SIA’s analysts and the CWS Council advisory team have conversations with managers of major contingent workforce programs daily, helping them work through ongoing program concerns as well as the significant challenges wrought by the pandemic. They provide through CWS 3.0 their insights to help program managers keep their organizations compliant and competitive.

Here are the significant topics of interest to program owners in 2021, including insights provided.

Misclassification — staff aug. The term “misclassification” doesn’t just apply to independent contractor versus employee status. Contingent workforce programs also are concerned about misclassification of roles that should be staff augmentation because improper classification can lead to significant costs. Frank Enriquez, senior manager of contingent workforce strategies and research, discusses the common elements behind staff aug misclassification in this June article.

Worker classification tug of war. Tug of war is a popular game during which teams pulling on opposite ends of a rope try pull each other to their side. It’s an ancient game that still keeps children engaged. Quite a different  tug of war is being played out in our ecosystem, Enriquez wrote. Some enterprise buyers set requirements and preferences for engaging talent — restricting the classification of workers as independent contractors — while the talent itself pulls in a different direction, wanting to remain independent. Winning might not be all it’s cracked up to be.

The baker’s dozen. Cost management has always been a high priority for the contingent workforce program manager, regardless of the economy. Stephen Clancy, senior director of contingent workforce strategies, knowledge and research, wrote that as companies start emerging from the effects of the pandemic, we will find numerous job openings and not enough people to fill them. Because sourcing contingents will play a big role in any relevant sourcing strategy, any cost management measures must be sensibly balanced against quality, efficiency and risk management performance concerns. In this two-part series, Clancy detailed a bakers’ dozen list of cost management practices.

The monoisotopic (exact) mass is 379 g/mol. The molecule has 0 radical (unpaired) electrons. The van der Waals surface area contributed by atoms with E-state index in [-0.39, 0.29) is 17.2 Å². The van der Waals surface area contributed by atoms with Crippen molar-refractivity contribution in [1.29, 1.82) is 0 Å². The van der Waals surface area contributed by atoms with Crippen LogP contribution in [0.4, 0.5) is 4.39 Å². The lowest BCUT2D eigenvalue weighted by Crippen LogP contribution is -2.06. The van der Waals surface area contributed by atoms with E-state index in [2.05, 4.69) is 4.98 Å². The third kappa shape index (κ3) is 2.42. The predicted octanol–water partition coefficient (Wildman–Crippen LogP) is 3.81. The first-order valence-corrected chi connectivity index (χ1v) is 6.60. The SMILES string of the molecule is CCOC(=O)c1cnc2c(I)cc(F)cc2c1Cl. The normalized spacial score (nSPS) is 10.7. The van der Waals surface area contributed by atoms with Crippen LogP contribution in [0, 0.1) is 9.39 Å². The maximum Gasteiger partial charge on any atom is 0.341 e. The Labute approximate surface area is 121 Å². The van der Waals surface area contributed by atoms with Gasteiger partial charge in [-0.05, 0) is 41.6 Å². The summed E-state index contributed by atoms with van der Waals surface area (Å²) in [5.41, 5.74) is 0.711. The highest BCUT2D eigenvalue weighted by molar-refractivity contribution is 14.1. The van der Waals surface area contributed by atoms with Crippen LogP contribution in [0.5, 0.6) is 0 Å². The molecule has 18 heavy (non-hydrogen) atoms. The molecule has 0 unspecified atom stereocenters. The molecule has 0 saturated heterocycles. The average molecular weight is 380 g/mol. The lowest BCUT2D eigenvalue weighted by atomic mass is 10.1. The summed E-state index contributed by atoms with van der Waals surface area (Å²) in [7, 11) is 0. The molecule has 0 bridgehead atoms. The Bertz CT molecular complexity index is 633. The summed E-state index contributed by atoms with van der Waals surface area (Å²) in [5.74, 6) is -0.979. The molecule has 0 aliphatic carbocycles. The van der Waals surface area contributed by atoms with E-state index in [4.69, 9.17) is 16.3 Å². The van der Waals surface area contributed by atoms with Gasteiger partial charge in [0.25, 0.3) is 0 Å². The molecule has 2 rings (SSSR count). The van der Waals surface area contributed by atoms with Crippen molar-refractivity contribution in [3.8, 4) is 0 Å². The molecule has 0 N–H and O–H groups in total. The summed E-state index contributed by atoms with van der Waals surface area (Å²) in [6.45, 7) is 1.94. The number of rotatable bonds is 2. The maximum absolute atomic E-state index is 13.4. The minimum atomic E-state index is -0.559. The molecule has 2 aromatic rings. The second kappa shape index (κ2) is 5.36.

Tenure policies — they are a-changin’. Tenure policies have been a tool used by programs for more than two decades as they were an early response by the industry to the so-called Microsoft permatemp case in the late 1990s. The efficacy of the policy to mitigate classification risk has been hotly debated since, but now, buyers are using tenure policies less often as a risk-mitigation tool, and more as a contingent workforce program talent resource management strategy tool, Clancy wrote. But as those policies change and workers serve longer terms, other management challenges come to light. He discussed a few.

The direct sourcing rising star.  Direct sourcing has become one of the most popular conversations in the contingent workforce industry, and as such, one of the most popular topics of the year. Chris Paden, director of contingent workforce strategies and research (the Americas), penned a series of articles dedicated to the direct sourcing concept. Starting with “An evolving concept,” which introduced the series, Paden moved on to discuss several emerging strategies that can be leveraged independently or collectively to provide the most accurate return. From there, he detailed various technologies that are emerging and how they can add value to your business.

Peter Reagan, senior director, contingent workforce strategies and research, got in on the action with “Defining a new wave,” in which he explained direct sourcing now is all about using the client’s brand and a technology platform to invite potential candidates to a private talent pool.

The future of onboarding. Onboarding employees has always been a critical business function. After all, it’s the company’s opportunity to make an impression on the worker. Amid Covid-19, however, it has taken on even greater significance given that remote onboarding is still uncharted territory for many. Peter Reagan, senior director, contingent workforce strategies and research, kicked off the year with this article about the process, based on an engaging podcast appearance.

Gig worker protections. Europe explores social, other protections. In February, the European Commission began its consultation on the rights of gig economy workers whose labor is governed by digital platforms. The intention is to establish “the need and direction of possible EU action to improve the working conditions in platform work.”  The conundrum for regulators is to find a way to ensure that the competing interests of technical innovators, workers and the customers they serve are all satisfied without undue harm and with enough flexibility to adapt to a future we can’t predict, wrote Fiona Coombe, director of legal and regulatory research.

Vaccine conundrum. All year, vaccine policies and news dominated readers’ interest. Fiona Coombe, director of legal and regulatory research, addressed common questions buyers pose as we awaited the Emergency Temporary Standard, or ETS, from the US Occupational Safety and Health Administration. While the ETS has since been published — and subsequently put on hold amid court challenges — buyers still must be prepared to  manage the consequences of imposing the vaccine mandate, should it survive.